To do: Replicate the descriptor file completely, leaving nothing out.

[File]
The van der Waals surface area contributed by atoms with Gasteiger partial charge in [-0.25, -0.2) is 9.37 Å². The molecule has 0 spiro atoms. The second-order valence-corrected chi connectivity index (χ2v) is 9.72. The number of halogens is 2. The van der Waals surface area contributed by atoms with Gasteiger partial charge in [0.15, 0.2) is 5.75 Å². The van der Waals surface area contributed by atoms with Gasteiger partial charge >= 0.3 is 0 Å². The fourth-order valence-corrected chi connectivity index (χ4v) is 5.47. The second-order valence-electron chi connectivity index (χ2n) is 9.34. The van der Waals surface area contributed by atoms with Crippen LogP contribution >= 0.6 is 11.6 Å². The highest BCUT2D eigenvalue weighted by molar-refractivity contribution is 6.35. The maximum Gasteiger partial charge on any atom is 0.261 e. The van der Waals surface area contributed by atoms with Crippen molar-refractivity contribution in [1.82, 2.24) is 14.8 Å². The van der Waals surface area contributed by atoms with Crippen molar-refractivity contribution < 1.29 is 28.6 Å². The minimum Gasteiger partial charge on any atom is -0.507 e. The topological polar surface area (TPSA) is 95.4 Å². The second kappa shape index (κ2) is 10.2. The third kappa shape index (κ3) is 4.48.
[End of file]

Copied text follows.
The van der Waals surface area contributed by atoms with Gasteiger partial charge in [-0.25, -0.2) is 9.37 Å². The molecule has 0 spiro atoms. The second-order valence-corrected chi connectivity index (χ2v) is 9.72. The number of halogens is 2. The van der Waals surface area contributed by atoms with Gasteiger partial charge in [0.15, 0.2) is 5.75 Å². The van der Waals surface area contributed by atoms with Gasteiger partial charge >= 0.3 is 0 Å². The fourth-order valence-corrected chi connectivity index (χ4v) is 5.47. The second-order valence-electron chi connectivity index (χ2n) is 9.34. The van der Waals surface area contributed by atoms with Crippen LogP contribution >= 0.6 is 11.6 Å². The highest BCUT2D eigenvalue weighted by molar-refractivity contribution is 6.35. The maximum Gasteiger partial charge on any atom is 0.261 e. The van der Waals surface area contributed by atoms with Crippen molar-refractivity contribution in [1.82, 2.24) is 14.8 Å². The van der Waals surface area contributed by atoms with Crippen molar-refractivity contribution < 1.29 is 28.6 Å². The minimum Gasteiger partial charge on any atom is -0.507 e. The topological polar surface area (TPSA) is 95.4 Å². The second kappa shape index (κ2) is 10.2. The third kappa shape index (κ3) is 4.48.